Table of Contents

What is ABA?

ABA stands for Applied Behavior Analysis.

ABA focuses on helping individuals (commonly with autism) acquire socially important skills such as communication, social and daily living skills. This ranges from developing initial speech skills to teaching perspective-taking and empathy. ABA is also used to reduce maladaptive behavior focusing not just on decreasing a behavior but replacing the behavior with new ways of communicating.

Specifically ABA therapy programs often times focus on:

  • Increasing language and communication skills
  • Improving social skills such as initiating play, sharing and learning in a group setting
  • Increasing independence skills such as toileting (potty training), daily living skills, and self-advocacy
  • Decreasing maladaptive behaviors while simultaneously increasing an alternative behavior to help the child best communicate his/her/their needs

ABA is most often used to help individuals with autism, though it is important to know that ABA can also be used to address issues outside of this diagnosis and in a variety of settings. For example, ABA is used to increase productivity and safety in corporate work places and is also a new treatment option for Alzheimer’s in the elderly population.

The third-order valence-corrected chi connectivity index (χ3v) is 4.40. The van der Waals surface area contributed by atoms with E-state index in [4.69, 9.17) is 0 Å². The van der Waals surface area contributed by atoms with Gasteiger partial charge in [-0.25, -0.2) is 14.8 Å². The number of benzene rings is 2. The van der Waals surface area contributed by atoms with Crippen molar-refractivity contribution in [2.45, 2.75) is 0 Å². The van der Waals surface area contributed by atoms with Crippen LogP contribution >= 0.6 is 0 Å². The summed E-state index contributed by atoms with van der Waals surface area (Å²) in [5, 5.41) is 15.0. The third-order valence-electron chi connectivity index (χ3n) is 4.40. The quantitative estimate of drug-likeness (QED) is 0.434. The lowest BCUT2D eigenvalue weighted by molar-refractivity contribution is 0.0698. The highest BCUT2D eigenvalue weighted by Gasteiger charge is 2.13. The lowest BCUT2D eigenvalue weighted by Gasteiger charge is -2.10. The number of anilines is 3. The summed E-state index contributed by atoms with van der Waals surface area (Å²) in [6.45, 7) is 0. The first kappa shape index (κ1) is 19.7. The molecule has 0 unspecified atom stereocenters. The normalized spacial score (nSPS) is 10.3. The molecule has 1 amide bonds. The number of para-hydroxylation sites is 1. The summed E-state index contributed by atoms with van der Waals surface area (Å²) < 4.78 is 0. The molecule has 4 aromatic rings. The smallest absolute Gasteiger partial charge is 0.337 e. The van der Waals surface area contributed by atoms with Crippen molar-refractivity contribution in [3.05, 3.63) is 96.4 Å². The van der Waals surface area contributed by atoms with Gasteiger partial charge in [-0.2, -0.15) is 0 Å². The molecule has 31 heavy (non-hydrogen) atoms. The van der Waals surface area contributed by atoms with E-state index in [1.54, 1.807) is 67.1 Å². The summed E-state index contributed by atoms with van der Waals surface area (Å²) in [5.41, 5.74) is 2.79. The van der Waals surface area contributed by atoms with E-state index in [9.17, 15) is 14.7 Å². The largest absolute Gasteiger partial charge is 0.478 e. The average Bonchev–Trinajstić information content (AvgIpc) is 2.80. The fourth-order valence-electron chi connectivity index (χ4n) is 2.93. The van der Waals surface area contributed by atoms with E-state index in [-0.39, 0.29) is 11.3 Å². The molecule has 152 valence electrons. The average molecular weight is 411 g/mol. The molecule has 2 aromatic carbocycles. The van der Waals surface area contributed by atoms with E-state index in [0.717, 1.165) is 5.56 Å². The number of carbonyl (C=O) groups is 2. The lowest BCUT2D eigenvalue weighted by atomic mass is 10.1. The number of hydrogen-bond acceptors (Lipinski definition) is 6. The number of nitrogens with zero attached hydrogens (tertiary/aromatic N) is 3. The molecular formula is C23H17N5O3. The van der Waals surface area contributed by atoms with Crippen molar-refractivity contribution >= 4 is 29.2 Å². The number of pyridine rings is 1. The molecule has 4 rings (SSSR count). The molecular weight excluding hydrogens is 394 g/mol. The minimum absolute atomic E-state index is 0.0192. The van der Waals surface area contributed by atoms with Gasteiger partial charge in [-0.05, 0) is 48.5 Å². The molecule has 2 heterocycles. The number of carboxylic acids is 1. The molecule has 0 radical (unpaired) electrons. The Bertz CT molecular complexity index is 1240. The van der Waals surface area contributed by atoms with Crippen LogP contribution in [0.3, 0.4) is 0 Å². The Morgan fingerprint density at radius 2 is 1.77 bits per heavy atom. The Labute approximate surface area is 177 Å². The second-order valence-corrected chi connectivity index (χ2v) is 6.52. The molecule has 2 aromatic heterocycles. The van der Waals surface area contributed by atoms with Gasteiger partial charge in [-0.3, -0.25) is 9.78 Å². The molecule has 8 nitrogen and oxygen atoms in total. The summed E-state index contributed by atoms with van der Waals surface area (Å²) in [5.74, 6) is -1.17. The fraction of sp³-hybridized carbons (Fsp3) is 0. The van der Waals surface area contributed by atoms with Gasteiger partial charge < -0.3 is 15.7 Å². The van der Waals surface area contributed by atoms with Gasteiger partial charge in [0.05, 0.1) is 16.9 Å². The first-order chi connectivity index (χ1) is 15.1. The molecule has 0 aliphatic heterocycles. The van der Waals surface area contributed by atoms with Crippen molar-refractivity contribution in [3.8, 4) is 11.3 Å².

Who provides ABA therapy?

ABA therapy is overseen or supervised by Board Certified Behavior Analysts (BCBAs) or Board Certified Assistant Behavior Analysts (BCaBAs).

ABA therapy programs also involve therapists, or registered behavior technicians/Interventionists (RBTs/RBAIs). These therapists are trained and supervised by the BCBA or BCaBA. They work directly with children and adults with autism to practice skills and work toward the individual goals written by the BCBA.

The main difference between the BCBA and RBT/RBAIs is that a BCBA can practice independently and are in charge of supervising the RBT/RBAI. A BCBA is responsible for designing and monitoring the services that their technicians implement daily.

How ABA Therapy Works:

Consultation and Assessment
The therapist will start by performing a thorough assessment using different assessments (criterion based and norm referenced) to evaluate your child’s strengths and weaknesses across several domains.

During these assessments the therapist will also assess what your child enjoys the most (reinforcers) and how the child best learns. This information will be useful in helping to determine individualized goals and objectives for your child.

The five skill areas ABA therapists will assess are:

  • Communication
  • Daily Living
  • Social / Play
  • Problem Behavior
  • Executive Functioning

This information is then used to help create an individualized treatment plan and goals for your child.